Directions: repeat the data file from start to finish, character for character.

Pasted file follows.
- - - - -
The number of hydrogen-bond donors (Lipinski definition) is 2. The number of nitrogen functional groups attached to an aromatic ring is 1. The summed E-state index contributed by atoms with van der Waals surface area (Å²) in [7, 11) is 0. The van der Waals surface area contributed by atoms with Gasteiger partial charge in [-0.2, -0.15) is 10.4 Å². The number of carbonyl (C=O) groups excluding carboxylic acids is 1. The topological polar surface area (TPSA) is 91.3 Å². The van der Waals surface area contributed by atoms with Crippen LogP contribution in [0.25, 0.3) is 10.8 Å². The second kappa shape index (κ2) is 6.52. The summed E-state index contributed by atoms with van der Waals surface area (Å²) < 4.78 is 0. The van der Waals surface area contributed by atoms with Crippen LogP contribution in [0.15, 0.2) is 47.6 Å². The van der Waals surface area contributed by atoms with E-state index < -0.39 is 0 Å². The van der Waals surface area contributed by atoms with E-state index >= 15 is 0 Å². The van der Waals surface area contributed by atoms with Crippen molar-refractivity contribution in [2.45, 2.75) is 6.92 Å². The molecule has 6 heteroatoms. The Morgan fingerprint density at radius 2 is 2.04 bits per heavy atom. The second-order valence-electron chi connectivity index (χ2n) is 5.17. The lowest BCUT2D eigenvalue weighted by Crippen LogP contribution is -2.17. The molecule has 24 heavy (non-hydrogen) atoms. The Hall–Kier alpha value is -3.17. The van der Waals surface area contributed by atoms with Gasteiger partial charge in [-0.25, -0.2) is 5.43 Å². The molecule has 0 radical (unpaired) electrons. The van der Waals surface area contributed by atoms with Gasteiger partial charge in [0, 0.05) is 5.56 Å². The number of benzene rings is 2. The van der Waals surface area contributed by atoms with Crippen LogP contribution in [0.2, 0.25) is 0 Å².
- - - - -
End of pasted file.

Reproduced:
The number of hydrogen-bond donors (Lipinski definition) is 2. The number of nitrogen functional groups attached to an aromatic ring is 1. The summed E-state index contributed by atoms with van der Waals surface area (Å²) in [7, 11) is 0. The van der Waals surface area contributed by atoms with Gasteiger partial charge in [-0.2, -0.15) is 10.4 Å². The number of carbonyl (C=O) groups excluding carboxylic acids is 1. The topological polar surface area (TPSA) is 91.3 Å². The van der Waals surface area contributed by atoms with Crippen LogP contribution in [0.25, 0.3) is 10.8 Å². The second kappa shape index (κ2) is 6.52. The summed E-state index contributed by atoms with van der Waals surface area (Å²) < 4.78 is 0. The van der Waals surface area contributed by atoms with Crippen LogP contribution in [0.15, 0.2) is 47.6 Å². The van der Waals surface area contributed by atoms with E-state index < -0.39 is 0 Å². The van der Waals surface area contributed by atoms with E-state index >= 15 is 0 Å². The van der Waals surface area contributed by atoms with Crippen molar-refractivity contribution in [2.45, 2.75) is 6.92 Å². The molecule has 6 heteroatoms. The Morgan fingerprint density at radius 2 is 2.04 bits per heavy atom. The second-order valence-electron chi connectivity index (χ2n) is 5.17. The lowest BCUT2D eigenvalue weighted by Crippen LogP contribution is -2.17. The molecule has 24 heavy (non-hydrogen) atoms. The Hall–Kier alpha value is -3.17. The van der Waals surface area contributed by atoms with Gasteiger partial charge in [-0.25, -0.2) is 5.43 Å². The molecule has 0 radical (unpaired) electrons. The van der Waals surface area contributed by atoms with Gasteiger partial charge in [0, 0.05) is 5.56 Å². The number of benzene rings is 2. The van der Waals surface area contributed by atoms with Crippen LogP contribution in [0.2, 0.25) is 0 Å².